Sunday, 8 November 2009

Symmachus' speech for Trygetius

Symmachus’ speeches were rediscovered in the early nineteenth century by Cardinal Angelo Mai. The manuscript is a fragmentary palimpsest from Bobbio, the same codex as gave us what we possess of Cicero’s De Re Publica and the letters of Fronto. None of Symmachus’ speeches survive complete.

This speech, we know from Ep. 1.44, was delivered on 9 January 376, just over a week after the events described in Ep. 1.13. The context is the same: the immediate aftermath of the accession of Gratian and a change of attitude towards the senate, and of his father’s return from temporary exile. The speech was to support the designation of the young son of his colleague Trygetius as praetor in ten years’ time. The praetorship was the office which in this period launched a senatorial career, in the holder’s late teens: it’s suggested that the games a praetor had to put on were so expensive that time that the family needed time to prepare. Symmachus appears to have hijacked this speech in order to thank the senate for his father’s recall, and to praise the young emperor in terms reminiscent of Pliny on Trajan. He later sent copies to many leading senators.

I am not aware of any previous translation into English. There is a German version by Angela Papst; and the speeches were translated in the fifth and final volume of Callu's Budé of Symmachus, published about a month ago. Symmachus' precise meaning is often hard to gauge. Any corrections gratefully received!

‘… from longing for (?) you [the senate] when we are away, from witnessing you, when we come. Nor do we fear Envy. She has felt and experienced how she benefited from hostility to my father. Now, he had of his own accord yielded to the convenience of a few though his modesty, and free of cares was cultivating his mind with literature in order to return to you a finer man. But this the most excellent order did not long tolerate: at once you besought him, as if from far away, that he should agree to return – you told him, I’d rather say, for the senate, when it asks, gives rather firm instructions. 2. This seemed too little for those who asked it. Especially noble men are sent to him as ambassadors, to convey and announce the public will. How great is this procession of your longing, which wanted its benefaction almost to seem like canvassing. I believe it was your will, that he should be called in some way by fetiales: only the rods and scared herbs were lacking. What you ask, conscript fathers, is sure to be followed and cannot be refused, but he was summoned as if he could have said no.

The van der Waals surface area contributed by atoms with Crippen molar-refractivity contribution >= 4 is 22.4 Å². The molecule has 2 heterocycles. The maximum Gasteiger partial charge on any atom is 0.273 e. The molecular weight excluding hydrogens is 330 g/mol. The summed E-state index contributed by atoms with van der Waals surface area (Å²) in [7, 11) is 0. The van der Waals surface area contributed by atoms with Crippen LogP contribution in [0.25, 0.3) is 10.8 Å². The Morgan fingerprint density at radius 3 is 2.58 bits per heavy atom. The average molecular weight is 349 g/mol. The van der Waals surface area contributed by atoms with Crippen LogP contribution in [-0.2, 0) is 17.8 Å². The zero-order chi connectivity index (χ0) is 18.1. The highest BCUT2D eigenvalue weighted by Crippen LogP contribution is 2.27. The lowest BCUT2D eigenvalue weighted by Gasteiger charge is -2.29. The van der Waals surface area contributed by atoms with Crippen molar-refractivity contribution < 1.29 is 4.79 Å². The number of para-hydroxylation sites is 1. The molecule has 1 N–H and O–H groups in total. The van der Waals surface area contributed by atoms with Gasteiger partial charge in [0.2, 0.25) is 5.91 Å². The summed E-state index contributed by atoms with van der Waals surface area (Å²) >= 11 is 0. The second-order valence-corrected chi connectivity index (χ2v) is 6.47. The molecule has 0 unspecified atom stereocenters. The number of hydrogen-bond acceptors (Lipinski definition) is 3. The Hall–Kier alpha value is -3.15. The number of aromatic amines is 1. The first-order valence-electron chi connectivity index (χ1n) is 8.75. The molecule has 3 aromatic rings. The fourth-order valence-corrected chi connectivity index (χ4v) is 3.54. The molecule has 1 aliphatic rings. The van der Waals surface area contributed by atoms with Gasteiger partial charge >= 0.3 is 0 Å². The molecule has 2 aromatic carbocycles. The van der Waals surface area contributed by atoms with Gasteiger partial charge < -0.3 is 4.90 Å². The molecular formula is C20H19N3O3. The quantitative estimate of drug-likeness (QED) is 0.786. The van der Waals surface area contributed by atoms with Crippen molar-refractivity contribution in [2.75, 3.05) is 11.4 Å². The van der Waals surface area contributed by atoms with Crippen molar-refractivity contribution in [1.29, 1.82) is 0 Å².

3. To you too, revered emperor, the highest of this praise should be offered: the man keeps a republic free, under whom something enviable is in the senate’s grant. This is why you are great, this is why you are outstanding, because you prefer to be first than to be alone. Whatever good men obtain, benefits your age. Many once dragged… [lacuna]… sighs, and, as though being loved were permitted only to emperors, trod down the merits of private citizens. But to me he seems truly the father of the fatherland, under whom the best man is not afraid to be praised. That too is the freedom from care of your time, that nobody thinks himself less in the prince’s eyes if the emperor prefers a second person to him. For what room is there for envy, since all are loved by you in their rightful place?

4. But that’s already more than enough about us! Let us give some effort, some time to Trygetius, a man who is a faultless senator, who desires that I should pray and prevail upon you, that the tenth year from now should be designated for his son to fill the duties of Praetor. If his willingness is to be examined, you ought to approve a senator who is generous; if his resources, you can impose nothing more. 5. It is fitting that I too be considered in this business, who am accustomed to offer thanks, who do not allow good deeds to be ignored. It’s right that favours are lent for the second time, when the first have been strong. Bind this man with a new debt, and me with a double…’

No comments: